It was over 20 years ago that the Giant TCR (Total Compact Road) shook up the racing world with its sloping top tube and then-revolutionary geometry. Although mimicking the popular sloping top tube design used on mountain bikes, the compact geometry (penned by British aero specialist Mike Burrows) was so extreme that it was banned from racing at first before ultimately being deemed legal (it didn’t hurt that one of the world’s top teams—once—was sponsored by Giant).
These days there are many road bikes on the market that rely on a compact geometry design (and the small, medium and large sizing that came with it), but what hasn’t changed is Giant’s drive to push for a better and more refined race bike.
Giant offers three levels of carbon composite construction for this ninth version of the TCR, and our Advanced SL test bike sits at the top of the heap. They also offer the Advanced Pro and Advanced models, both of which minimize carbon layup complexity
and levels of composite grade for
Giant remains the world’s largest bicycle manufacturer, and this has given them the resources to experiment with new processes that streamline the production. The new SL line is comprised of laser-cut carbon swatches rather than the machine-stamped version of the past. The swatches are also now robotically positioned for the highest level of precision. These two processes alone have resulted in Giant’s ability to minimize frame weight significantly and to refine areas for added stiffness.
Like many other brands, Giant has looked to optimize aerodynamics, so in addition to the new construction technique comes refined tube shaping. There is a new downtube shape that is wider and is now rounded on the front-facing side. The fork has also been changed slightly, but overall, the entire bike has just been tweaked and further perfected. From a distance, most don’t see the alterations, but up close the changes are significantly more noticeable.
Giant still used the Press-Fit BB86 bottom bracket that they have relied on for years. The frame and fork also retain their bike-specific steerer with an enlarged 1.25 to 1.5-inch taper.
Another returning signature frame feature is the ISP (integrated seatpost) that requires you to cut the seat tube to the proper length. While this is still a hassle, the seatpost is designed to deliver an optimized ride quality. Our size medium has a 99.1cm wheelbase with a 16.5mm head tube. The chainstays are 40.5cm and still leave room for 32mm tires.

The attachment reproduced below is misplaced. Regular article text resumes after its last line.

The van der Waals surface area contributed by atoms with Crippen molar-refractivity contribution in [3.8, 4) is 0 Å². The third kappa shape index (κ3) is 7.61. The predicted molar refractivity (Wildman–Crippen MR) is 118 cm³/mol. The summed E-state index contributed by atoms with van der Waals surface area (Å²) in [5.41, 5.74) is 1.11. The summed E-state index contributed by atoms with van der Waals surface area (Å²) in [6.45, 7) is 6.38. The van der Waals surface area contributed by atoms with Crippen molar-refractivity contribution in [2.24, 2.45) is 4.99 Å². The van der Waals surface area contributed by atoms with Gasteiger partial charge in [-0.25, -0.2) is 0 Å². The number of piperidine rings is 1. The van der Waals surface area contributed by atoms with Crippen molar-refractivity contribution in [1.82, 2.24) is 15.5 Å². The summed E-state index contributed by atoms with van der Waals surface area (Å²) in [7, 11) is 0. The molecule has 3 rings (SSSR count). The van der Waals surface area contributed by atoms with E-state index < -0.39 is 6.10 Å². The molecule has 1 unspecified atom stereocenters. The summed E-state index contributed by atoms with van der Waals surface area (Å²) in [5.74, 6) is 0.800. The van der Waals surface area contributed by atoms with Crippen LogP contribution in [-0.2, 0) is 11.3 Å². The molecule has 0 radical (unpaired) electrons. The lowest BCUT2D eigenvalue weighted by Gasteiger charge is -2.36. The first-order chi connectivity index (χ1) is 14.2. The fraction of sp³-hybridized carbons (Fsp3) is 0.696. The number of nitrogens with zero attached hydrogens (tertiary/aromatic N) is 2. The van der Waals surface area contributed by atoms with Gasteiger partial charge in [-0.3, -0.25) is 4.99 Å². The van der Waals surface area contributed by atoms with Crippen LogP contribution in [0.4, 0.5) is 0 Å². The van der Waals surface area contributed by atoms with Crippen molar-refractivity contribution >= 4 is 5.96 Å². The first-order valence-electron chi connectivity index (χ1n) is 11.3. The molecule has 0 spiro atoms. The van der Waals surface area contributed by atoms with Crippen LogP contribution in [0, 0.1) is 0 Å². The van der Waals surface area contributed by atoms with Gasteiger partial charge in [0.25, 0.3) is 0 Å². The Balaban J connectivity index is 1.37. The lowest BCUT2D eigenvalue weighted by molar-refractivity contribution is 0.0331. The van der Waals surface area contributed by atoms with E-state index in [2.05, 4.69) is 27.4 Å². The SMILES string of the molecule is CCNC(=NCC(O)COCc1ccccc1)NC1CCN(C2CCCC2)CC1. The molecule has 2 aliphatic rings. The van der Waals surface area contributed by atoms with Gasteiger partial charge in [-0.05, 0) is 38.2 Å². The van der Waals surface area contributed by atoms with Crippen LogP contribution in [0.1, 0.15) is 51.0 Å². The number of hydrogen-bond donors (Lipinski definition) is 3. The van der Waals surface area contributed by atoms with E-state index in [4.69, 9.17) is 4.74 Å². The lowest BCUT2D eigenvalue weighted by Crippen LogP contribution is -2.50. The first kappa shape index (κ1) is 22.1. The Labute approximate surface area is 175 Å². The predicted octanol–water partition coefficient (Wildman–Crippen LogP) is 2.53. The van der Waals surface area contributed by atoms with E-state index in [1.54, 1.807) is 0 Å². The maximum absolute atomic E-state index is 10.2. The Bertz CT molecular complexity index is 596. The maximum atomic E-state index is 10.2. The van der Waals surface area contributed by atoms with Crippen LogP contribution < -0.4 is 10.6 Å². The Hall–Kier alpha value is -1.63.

This top model relies on the 12-speed SRAM Red AXS eTap drivetrain and a 48/35 combo up front with the 10-28 cassette in the rear. Giant fitted their carbon stem and bar with a new short saddle on top of the integrated seatpost. The frame comes with two seat masts, short and long, but remember this is a permanent setting, so once you cut it to size, there is no going back (remember, measure twice, cut once!).
Cadex is Giant’s house brand of accessories, and our bike came with a set of their new 42mm-deep Cadex wheels mounted with 25mm tubeless Cadex tires. The wheels have a hookless rim profile with 19.5mm internal and 23.4mm external dimensions. This lets the tires measure a bit wider at 26mm, but still relatively narrow for today’s standards. The wheels are laced using a proprietary carbon spoke that is aero-optimized and directional.
Our TCR Advanced SL 0 Disc test bike hit the RBA scale at an impressive 14.54 pounds. Sure, ours is the top-tier bike at $11,000, but it is more than impressive considering the 42mm-deep tubeless wheels, disc brakes and
Cornering is spot-on, and the bike feels like it’s on rails. Since many bikes are now spec’d with 28mm-or-larger tires, we did swap to something more familiar for a few rides. This offered even more cornering confidence when things were fast. For us, the slight weight gain in larger tires is worth it, and the bike is still under 15 pounds. Giant has used an oversized 1.25-inch steerer for a while, and the added diameter can plausibly be responsible for the added front-end stiffness. The only downside is that stem options are not as extensive as the more traditional 1.25-inch steerer.
Climbing is rewarded when on such a light bike, and the bottom bracket is very beefy. The Press-Fit 86 bottom bracket that Giant has run for years is known for requiring less maintenance than the 30mm options most of the competition uses while keeping the weight down. Even after riding in the rain and washing the bike a few times, there wasn’t a hint of creakiness.
Overall, the new TCR seems to be an improvement. There are no widgets or funky proprietary gimmicks, just refined engineering and production that offer noticeable weight and performance gains. While we appreciate the ISP seatpost and its added performance, the $5400 Pro model with an adjustable seatpost is probably a better choice for most cyclists, especially when it comes to selling the bike. The Pro level saves you some significant cash, too, but at the loss of the new laser-cut, robotically placed layup, meaning a slight gain
For us, the TCR Advanced SL Disc is still a bargain when you consider the other superbikes that, in addition to exceeding it in cost, also don’t include a power meter, and none include wheels that perform like the Cadex do. At the end of the day, the new ninth-generation TCR continues its evolution with stunning lab numbers, but also, more important, an improved ride performance.
It looks like Giant will have complete bikes starting at $2,000, and if you can believe it, there are even a few with rim brakes. The SL and Pro levels will also have frameset options with disc brakes and an SL with rim brakes.
New processes equal real-world gains
ISP isn’t for everyone
The wheels are a bonus but need bigger tires
Weight: 14.54 pounds
Sizes: XS, S, M, ML (tested), L, XL